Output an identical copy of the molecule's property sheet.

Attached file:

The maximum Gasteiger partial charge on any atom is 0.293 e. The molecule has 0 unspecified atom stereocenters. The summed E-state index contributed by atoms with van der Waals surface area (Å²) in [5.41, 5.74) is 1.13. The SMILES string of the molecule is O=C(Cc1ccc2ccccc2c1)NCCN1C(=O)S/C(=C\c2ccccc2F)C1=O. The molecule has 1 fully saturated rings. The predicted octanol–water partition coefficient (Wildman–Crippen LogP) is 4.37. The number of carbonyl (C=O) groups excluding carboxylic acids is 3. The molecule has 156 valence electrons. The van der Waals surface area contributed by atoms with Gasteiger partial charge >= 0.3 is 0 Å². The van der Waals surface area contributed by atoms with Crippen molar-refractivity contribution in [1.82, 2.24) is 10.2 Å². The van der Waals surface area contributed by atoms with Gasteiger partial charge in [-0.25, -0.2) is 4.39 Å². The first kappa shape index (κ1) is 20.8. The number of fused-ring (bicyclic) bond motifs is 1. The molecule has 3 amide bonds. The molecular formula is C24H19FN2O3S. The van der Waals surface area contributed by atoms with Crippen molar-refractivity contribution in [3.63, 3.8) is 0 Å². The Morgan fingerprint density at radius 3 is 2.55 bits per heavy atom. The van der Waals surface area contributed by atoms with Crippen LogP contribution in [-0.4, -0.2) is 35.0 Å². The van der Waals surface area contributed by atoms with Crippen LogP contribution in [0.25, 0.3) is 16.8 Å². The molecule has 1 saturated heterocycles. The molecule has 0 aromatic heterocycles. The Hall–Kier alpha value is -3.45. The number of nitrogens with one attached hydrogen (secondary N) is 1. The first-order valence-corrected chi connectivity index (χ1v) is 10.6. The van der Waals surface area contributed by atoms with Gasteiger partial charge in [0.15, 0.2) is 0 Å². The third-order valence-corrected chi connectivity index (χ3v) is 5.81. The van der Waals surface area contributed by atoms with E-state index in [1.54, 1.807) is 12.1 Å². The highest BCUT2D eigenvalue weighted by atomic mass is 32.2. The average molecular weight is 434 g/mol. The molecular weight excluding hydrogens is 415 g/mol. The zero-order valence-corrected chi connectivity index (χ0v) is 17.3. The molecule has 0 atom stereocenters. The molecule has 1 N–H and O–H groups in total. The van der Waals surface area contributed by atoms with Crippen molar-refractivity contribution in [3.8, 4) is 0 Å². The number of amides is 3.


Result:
The maximum Gasteiger partial charge on any atom is 0.293 e. The molecule has 0 unspecified atom stereocenters. The summed E-state index contributed by atoms with van der Waals surface area (Å²) in [5.41, 5.74) is 1.13. The SMILES string of the molecule is O=C(Cc1ccc2ccccc2c1)NCCN1C(=O)S/C(=C\c2ccccc2F)C1=O. The molecule has 1 fully saturated rings. The predicted octanol–water partition coefficient (Wildman–Crippen LogP) is 4.37. The number of carbonyl (C=O) groups excluding carboxylic acids is 3. The molecule has 156 valence electrons. The van der Waals surface area contributed by atoms with Gasteiger partial charge >= 0.3 is 0 Å². The van der Waals surface area contributed by atoms with Crippen molar-refractivity contribution in [1.82, 2.24) is 10.2 Å². The van der Waals surface area contributed by atoms with Gasteiger partial charge in [-0.25, -0.2) is 4.39 Å². The first kappa shape index (κ1) is 20.8. The number of fused-ring (bicyclic) bond motifs is 1. The molecule has 3 amide bonds. The molecular formula is C24H19FN2O3S. The van der Waals surface area contributed by atoms with Crippen molar-refractivity contribution in [3.63, 3.8) is 0 Å². The Morgan fingerprint density at radius 3 is 2.55 bits per heavy atom. The van der Waals surface area contributed by atoms with Crippen LogP contribution in [-0.4, -0.2) is 35.0 Å². The van der Waals surface area contributed by atoms with Crippen LogP contribution in [0.25, 0.3) is 16.8 Å². The molecule has 1 saturated heterocycles. The molecule has 0 aromatic heterocycles. The Hall–Kier alpha value is -3.45. The number of nitrogens with one attached hydrogen (secondary N) is 1. The first-order valence-corrected chi connectivity index (χ1v) is 10.6. The van der Waals surface area contributed by atoms with Gasteiger partial charge in [0.15, 0.2) is 0 Å². The third-order valence-corrected chi connectivity index (χ3v) is 5.81. The van der Waals surface area contributed by atoms with E-state index in [1.54, 1.807) is 12.1 Å². The highest BCUT2D eigenvalue weighted by atomic mass is 32.2. The average molecular weight is 434 g/mol. The molecular weight excluding hydrogens is 415 g/mol. The zero-order valence-corrected chi connectivity index (χ0v) is 17.3. The molecule has 0 atom stereocenters. The molecule has 1 N–H and O–H groups in total. The van der Waals surface area contributed by atoms with Crippen molar-refractivity contribution in [3.8, 4) is 0 Å². The number of amides is 3.